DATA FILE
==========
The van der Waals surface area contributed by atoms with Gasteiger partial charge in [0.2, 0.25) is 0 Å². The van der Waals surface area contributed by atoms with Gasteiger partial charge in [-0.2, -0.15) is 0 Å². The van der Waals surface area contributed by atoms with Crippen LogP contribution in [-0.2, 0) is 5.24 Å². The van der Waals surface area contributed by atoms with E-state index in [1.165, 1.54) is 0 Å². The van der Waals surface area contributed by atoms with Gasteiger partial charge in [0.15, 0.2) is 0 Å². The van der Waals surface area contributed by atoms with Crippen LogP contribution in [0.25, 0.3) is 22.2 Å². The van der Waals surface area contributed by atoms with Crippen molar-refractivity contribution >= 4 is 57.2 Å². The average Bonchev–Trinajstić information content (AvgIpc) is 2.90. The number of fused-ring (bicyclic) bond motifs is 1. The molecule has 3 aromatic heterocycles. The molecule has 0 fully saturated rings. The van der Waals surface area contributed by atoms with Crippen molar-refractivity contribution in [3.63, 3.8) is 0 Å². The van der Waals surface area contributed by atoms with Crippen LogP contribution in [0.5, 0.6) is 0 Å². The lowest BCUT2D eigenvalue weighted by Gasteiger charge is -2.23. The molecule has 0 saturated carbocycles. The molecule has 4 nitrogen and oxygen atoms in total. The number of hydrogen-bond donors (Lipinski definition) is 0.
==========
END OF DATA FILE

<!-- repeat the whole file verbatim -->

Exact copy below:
The van der Waals surface area contributed by atoms with Gasteiger partial charge in [0.2, 0.25) is 0 Å². The van der Waals surface area contributed by atoms with Gasteiger partial charge in [-0.2, -0.15) is 0 Å². The van der Waals surface area contributed by atoms with Crippen LogP contribution in [-0.2, 0) is 5.24 Å². The van der Waals surface area contributed by atoms with E-state index in [1.165, 1.54) is 0 Å². The van der Waals surface area contributed by atoms with Gasteiger partial charge in [0.15, 0.2) is 0 Å². The van der Waals surface area contributed by atoms with Crippen LogP contribution in [0.25, 0.3) is 22.2 Å². The van der Waals surface area contributed by atoms with Crippen molar-refractivity contribution >= 4 is 57.2 Å². The average Bonchev–Trinajstić information content (AvgIpc) is 2.90. The number of fused-ring (bicyclic) bond motifs is 1. The molecule has 3 aromatic heterocycles. The molecule has 0 fully saturated rings. The van der Waals surface area contributed by atoms with Crippen molar-refractivity contribution in [3.63, 3.8) is 0 Å². The van der Waals surface area contributed by atoms with Crippen LogP contribution in [0.5, 0.6) is 0 Å². The lowest BCUT2D eigenvalue weighted by Gasteiger charge is -2.23. The molecule has 0 saturated carbocycles. The molecule has 4 nitrogen and oxygen atoms in total. The number of hydrogen-bond donors (Lipinski definition) is 0.